In other words, your standard might be too strict if we wish to determine whether Atkins is a better diet overall.

Also, we might want to consider other health effects - "externalities," the economist in me says - when determining which diet is better overall. If Atkins results in hair loss, bad breath, and is difficult to sustain over a long period of time, its benefits may be overstated.

Micha, I don't think the

Micha,

I don't think the enjoyment of the diet affects the study itself, which simply seeks to determine whether or not the composition of diet calories effects weight loss.

The enjoyment of the diet does not play a part in the study because, in my "compound" the subjects don't get a choice in what they eat; they eat what I feed them. It's a standard collectivist setup for the greater good of society.

The conclusions I take from the results are when the enjoyment of the diet comes into play. If I conclude, "People will definitely lose weight faster on the Atkins diet" I would probably be non-rigorous as they might not enjoy the diet.

Also, we might want to consider other health effects - "externalities," the economist in me says - when determining which diet is better overall. If Atkins results in hair loss, bad breath, and is difficult to sustain over a long period of time, its benefits may be overstated.

Truedat. I'm sure that other than weight loss itself, I could also measure other outcomes - bodyfat composition, kidney function, blood pressure, hair loss, subjective symptoms, etc.

But I don't think this effects whether or not I can conclude that the diet 'works', i.e., whether or not the composition of the calories effects weight loss when on a caloric deficit diet.

I don't see a problem with

I don't see a problem with your study design, except to say that BMI may not be the best measure of obesity, since BMI can increase if the proportion of muscle tissue increases. Maybe the right way to do this is to find the total fat weight by caliper measurement or water displacement.

Good point. I actually struggled in figuring out which parameter to use for inclusion in the study. Should I use people who are 10% overweight? If so, how do I figure out what their normal weight is? Should I use only extremely obese people? Should I only use people over 200 lbs? In the end, I decided to use BMI. It's not perfect, but it's standardized for height. With enough people in the study, the 'outliers' that are exceptions to the BMI standards will not play a major role.

Perhaps using bodyfat composition would be better. But then I think the outcome measurement should also be bodyfat composition, not weight loss.

Each subject will have to

Each subject will have to walk/run 2 miles a day. In other words, they cannot eat something without me knowing it, and they cannot exercise without me knowing it.

When keeping these patients in isolation, how do you prevent them from doing any other activities besides your 2 mile walk/run? What if some of the subjects do jumping jacks on their own but they don't do it regularly? How do you account for that?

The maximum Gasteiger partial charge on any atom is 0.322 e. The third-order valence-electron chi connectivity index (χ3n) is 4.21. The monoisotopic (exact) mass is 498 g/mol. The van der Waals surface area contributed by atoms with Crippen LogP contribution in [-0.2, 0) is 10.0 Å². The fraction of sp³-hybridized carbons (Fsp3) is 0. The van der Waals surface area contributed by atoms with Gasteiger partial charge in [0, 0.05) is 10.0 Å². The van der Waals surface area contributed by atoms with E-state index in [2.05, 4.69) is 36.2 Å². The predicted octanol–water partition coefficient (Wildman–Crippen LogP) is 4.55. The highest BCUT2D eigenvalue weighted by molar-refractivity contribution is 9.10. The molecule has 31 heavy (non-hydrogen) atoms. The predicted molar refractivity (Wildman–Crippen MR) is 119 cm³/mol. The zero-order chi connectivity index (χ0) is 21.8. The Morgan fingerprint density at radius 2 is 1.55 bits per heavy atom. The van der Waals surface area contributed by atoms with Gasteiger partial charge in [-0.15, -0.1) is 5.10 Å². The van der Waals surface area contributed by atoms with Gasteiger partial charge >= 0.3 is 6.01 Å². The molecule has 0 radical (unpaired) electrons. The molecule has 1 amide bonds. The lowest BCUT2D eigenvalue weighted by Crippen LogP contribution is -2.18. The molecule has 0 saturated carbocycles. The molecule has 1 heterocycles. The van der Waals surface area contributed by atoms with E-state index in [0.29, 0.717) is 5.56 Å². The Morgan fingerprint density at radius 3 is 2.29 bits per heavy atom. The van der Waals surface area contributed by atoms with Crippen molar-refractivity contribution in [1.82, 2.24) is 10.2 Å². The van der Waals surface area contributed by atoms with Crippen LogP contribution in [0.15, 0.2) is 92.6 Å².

When keeping these patients

When keeping these patients in isolation, how do you prevent them from doing any other activities besides your 2 mile walk/run? What if some of the subjects do jumping jacks on their own but they don't do it regularly? How do you account for that?

I guess it depends on how tyrannical I want to be. If I wanted really strict control, I would have to put a camera on every part of the "compound" including the subjects' private quarters. Anyone who does jumping jacks gets punished...

...and trust me, nobody wants to get punished. *cold stare*

When keeping these patients

When keeping these patients in isolation, how do you prevent them from doing any other activities besides your 2 mile walk/run? What if some of the subjects do jumping jacks on their own but they don't do it regularly? How do you account for that?

That is the purpose of getting large numbers of people to participate. Statistical analysis can then be used to "control" for uncontrollable variables.

However, if the point is

However, if the point is that people are more willing to stay on the Atkins diet and are therefore more likely to lose weight/keep it off, your study doesn't prove anything at all.

In not blinding the study

In not blinding the study subjects, you open the study to the placebo effect. That is, if the subjects in general believe one diet will work better than the other, it may have an effect on the results - who knows if there is a psychological component to dieting.

In not blinding the study

In not blinding the study subjects, you open the study to the placebo effect. That is, if the subjects in general believe one diet will work better than the other, it may have an effect on the results - who knows if there is a psychological component to dieting.

Yes I am an Atkins diet

Yes I am an Atkins diet survivor. I have currently loss 30 kilos in the last 9 months. The first 3 months I was on the Atkins Diet but I couldn't sustain it. Although I lost 10 kilos I just couldn;t sustain it.

The good thing the Atkins did though is gave me the confident that losing weight is possible. Now I'm on more a balanced diet and lots of exercise. Its working great